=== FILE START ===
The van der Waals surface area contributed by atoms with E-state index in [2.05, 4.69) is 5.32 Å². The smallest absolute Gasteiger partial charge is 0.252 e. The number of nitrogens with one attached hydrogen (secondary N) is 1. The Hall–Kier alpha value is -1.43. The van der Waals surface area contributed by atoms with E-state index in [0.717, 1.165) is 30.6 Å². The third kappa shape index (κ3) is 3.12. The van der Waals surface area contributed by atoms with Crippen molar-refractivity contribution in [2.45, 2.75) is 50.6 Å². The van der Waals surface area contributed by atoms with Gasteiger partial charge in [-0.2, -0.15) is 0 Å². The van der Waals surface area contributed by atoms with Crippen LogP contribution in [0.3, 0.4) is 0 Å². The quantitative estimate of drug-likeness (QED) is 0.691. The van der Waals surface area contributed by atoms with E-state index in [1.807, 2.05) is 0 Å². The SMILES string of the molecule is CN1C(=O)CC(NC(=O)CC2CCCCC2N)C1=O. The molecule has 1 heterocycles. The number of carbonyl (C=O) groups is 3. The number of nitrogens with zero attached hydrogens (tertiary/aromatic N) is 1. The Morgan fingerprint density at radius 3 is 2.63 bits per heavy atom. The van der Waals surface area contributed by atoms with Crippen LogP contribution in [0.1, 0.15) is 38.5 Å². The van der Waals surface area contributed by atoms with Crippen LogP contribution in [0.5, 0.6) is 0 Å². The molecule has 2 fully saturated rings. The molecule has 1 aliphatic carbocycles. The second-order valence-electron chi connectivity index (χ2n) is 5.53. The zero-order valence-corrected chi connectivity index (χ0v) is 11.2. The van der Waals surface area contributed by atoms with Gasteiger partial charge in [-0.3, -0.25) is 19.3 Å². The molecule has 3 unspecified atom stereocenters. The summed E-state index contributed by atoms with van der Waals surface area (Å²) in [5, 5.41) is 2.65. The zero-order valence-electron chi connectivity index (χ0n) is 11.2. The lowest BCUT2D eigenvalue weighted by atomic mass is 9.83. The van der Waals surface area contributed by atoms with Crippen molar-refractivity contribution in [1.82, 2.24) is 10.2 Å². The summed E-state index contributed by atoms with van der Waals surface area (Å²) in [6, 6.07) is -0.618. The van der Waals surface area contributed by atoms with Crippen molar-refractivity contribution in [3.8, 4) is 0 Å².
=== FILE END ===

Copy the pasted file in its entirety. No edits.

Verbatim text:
The van der Waals surface area contributed by atoms with E-state index in [2.05, 4.69) is 5.32 Å². The smallest absolute Gasteiger partial charge is 0.252 e. The number of nitrogens with one attached hydrogen (secondary N) is 1. The Hall–Kier alpha value is -1.43. The van der Waals surface area contributed by atoms with E-state index in [0.717, 1.165) is 30.6 Å². The third kappa shape index (κ3) is 3.12. The van der Waals surface area contributed by atoms with Crippen molar-refractivity contribution in [2.45, 2.75) is 50.6 Å². The van der Waals surface area contributed by atoms with Gasteiger partial charge in [-0.2, -0.15) is 0 Å². The van der Waals surface area contributed by atoms with Crippen LogP contribution in [0.3, 0.4) is 0 Å². The quantitative estimate of drug-likeness (QED) is 0.691. The van der Waals surface area contributed by atoms with E-state index in [1.807, 2.05) is 0 Å². The SMILES string of the molecule is CN1C(=O)CC(NC(=O)CC2CCCCC2N)C1=O. The molecule has 1 heterocycles. The number of carbonyl (C=O) groups is 3. The number of nitrogens with zero attached hydrogens (tertiary/aromatic N) is 1. The Morgan fingerprint density at radius 3 is 2.63 bits per heavy atom. The van der Waals surface area contributed by atoms with Crippen LogP contribution in [0.1, 0.15) is 38.5 Å². The van der Waals surface area contributed by atoms with Crippen LogP contribution in [0.5, 0.6) is 0 Å². The molecule has 2 fully saturated rings. The molecule has 1 aliphatic carbocycles. The second-order valence-electron chi connectivity index (χ2n) is 5.53. The zero-order valence-corrected chi connectivity index (χ0v) is 11.2. The van der Waals surface area contributed by atoms with Gasteiger partial charge in [-0.3, -0.25) is 19.3 Å². The molecule has 3 unspecified atom stereocenters. The summed E-state index contributed by atoms with van der Waals surface area (Å²) in [5, 5.41) is 2.65. The zero-order valence-electron chi connectivity index (χ0n) is 11.2. The lowest BCUT2D eigenvalue weighted by atomic mass is 9.83. The van der Waals surface area contributed by atoms with Crippen molar-refractivity contribution in [1.82, 2.24) is 10.2 Å². The summed E-state index contributed by atoms with van der Waals surface area (Å²) in [6, 6.07) is -0.618. The van der Waals surface area contributed by atoms with Crippen molar-refractivity contribution in [3.8, 4) is 0 Å².